Today marks 104 years since the start of the Battle of the Somme when almost 20,000 British soldiers died just on that one day of a battle which lasted over four months.
My grandad, Harry Lloyd was there with his Pals because when the call for volunteers went out in 1914 from the Earl of Derby 19-year-old Harry signed up with thousands of other lads from Liverpool to serve in the King’s Own Regiment, four battalions of which came to be known as Liverpool Pals.
Clerks and managers, factory workers and foremen signed up to serve alongside their fellow workers.
Harry’s cousin, Bill Roberts, was already serving in the Territorial battalion of the KAR known as the Liverpool Scots and he went to France in the first wave in 1914.
His younger brother Bob Roberts also answered the call and became part of the 19th Battalion – grandad was in the 20th Battalion.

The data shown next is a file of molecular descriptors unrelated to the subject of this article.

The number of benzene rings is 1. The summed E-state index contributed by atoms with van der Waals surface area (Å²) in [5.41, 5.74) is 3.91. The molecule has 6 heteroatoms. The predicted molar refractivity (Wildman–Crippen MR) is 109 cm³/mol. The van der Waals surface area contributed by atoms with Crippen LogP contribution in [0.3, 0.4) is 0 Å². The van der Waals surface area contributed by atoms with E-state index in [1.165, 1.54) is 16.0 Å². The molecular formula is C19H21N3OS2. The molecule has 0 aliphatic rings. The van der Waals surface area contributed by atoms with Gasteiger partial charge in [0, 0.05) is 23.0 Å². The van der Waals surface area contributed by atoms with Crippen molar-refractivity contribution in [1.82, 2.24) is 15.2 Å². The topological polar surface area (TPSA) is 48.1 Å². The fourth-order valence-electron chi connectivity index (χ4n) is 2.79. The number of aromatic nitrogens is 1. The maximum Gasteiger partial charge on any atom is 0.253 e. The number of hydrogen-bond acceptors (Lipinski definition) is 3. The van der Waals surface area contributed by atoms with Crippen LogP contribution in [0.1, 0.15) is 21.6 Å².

Harry and Bob went to France in 1915 after six months of training.
Grandad and his cousins met behind the lines when they could and one such meeting came in June 1916 when they had their pictures taken.
Soon after the 19th and 20th battalions of the KAR were sent to the Somme. The Liverpool Scots were elsewhere on the front and arrived at the Somme mid-July.
On that summer day 1 July 1916 Harry and Bob went over the top. By the end of that grim day Harry had survived against all odds.
Private Robert ‘Bob’ Roberts of the 20th Battalion King’s Own Regiment Liverpool Pals lay dead on the battlefield of the Somme.
Today I remember Bob – and Harry and Bill.